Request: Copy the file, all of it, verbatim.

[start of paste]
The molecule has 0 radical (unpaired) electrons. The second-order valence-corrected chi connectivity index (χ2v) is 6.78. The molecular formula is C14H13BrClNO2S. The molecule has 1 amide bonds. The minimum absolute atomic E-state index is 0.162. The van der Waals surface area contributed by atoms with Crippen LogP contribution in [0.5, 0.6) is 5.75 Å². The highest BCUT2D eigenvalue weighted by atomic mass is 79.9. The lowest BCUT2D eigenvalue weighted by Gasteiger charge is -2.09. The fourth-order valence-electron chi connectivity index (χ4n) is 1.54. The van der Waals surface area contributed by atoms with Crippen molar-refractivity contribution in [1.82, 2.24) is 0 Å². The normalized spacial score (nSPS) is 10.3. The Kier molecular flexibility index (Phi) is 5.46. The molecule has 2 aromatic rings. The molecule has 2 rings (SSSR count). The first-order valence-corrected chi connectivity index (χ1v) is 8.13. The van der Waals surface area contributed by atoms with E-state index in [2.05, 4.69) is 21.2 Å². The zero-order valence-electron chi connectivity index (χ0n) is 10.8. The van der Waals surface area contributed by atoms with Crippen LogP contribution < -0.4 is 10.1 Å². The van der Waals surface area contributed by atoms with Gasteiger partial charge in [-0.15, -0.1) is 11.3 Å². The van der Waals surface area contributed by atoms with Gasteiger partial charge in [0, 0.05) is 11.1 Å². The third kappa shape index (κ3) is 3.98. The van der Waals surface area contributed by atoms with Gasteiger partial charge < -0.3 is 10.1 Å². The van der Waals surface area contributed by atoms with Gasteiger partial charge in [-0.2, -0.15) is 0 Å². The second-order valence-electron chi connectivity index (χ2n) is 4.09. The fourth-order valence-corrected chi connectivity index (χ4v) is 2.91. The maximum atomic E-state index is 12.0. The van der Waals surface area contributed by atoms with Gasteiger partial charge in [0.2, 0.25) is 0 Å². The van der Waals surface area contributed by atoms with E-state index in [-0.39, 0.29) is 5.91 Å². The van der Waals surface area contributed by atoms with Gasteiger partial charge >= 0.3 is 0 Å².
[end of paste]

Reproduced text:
The molecule has 0 radical (unpaired) electrons. The second-order valence-corrected chi connectivity index (χ2v) is 6.78. The molecular formula is C14H13BrClNO2S. The molecule has 1 amide bonds. The minimum absolute atomic E-state index is 0.162. The van der Waals surface area contributed by atoms with Crippen LogP contribution in [0.5, 0.6) is 5.75 Å². The highest BCUT2D eigenvalue weighted by atomic mass is 79.9. The lowest BCUT2D eigenvalue weighted by Gasteiger charge is -2.09. The fourth-order valence-electron chi connectivity index (χ4n) is 1.54. The van der Waals surface area contributed by atoms with Crippen molar-refractivity contribution in [1.82, 2.24) is 0 Å². The normalized spacial score (nSPS) is 10.3. The Kier molecular flexibility index (Phi) is 5.46. The molecule has 2 aromatic rings. The molecule has 2 rings (SSSR count). The first-order valence-corrected chi connectivity index (χ1v) is 8.13. The van der Waals surface area contributed by atoms with E-state index in [2.05, 4.69) is 21.2 Å². The zero-order valence-electron chi connectivity index (χ0n) is 10.8. The van der Waals surface area contributed by atoms with Crippen LogP contribution < -0.4 is 10.1 Å². The van der Waals surface area contributed by atoms with Gasteiger partial charge in [-0.15, -0.1) is 11.3 Å². The van der Waals surface area contributed by atoms with Gasteiger partial charge in [0, 0.05) is 11.1 Å². The third kappa shape index (κ3) is 3.98. The van der Waals surface area contributed by atoms with Gasteiger partial charge < -0.3 is 10.1 Å². The van der Waals surface area contributed by atoms with Gasteiger partial charge in [-0.2, -0.15) is 0 Å². The second-order valence-electron chi connectivity index (χ2n) is 4.09. The fourth-order valence-corrected chi connectivity index (χ4v) is 2.91. The maximum atomic E-state index is 12.0. The van der Waals surface area contributed by atoms with Gasteiger partial charge in [0.2, 0.25) is 0 Å². The van der Waals surface area contributed by atoms with E-state index in [-0.39, 0.29) is 5.91 Å². The van der Waals surface area contributed by atoms with Gasteiger partial charge >= 0.3 is 0 Å².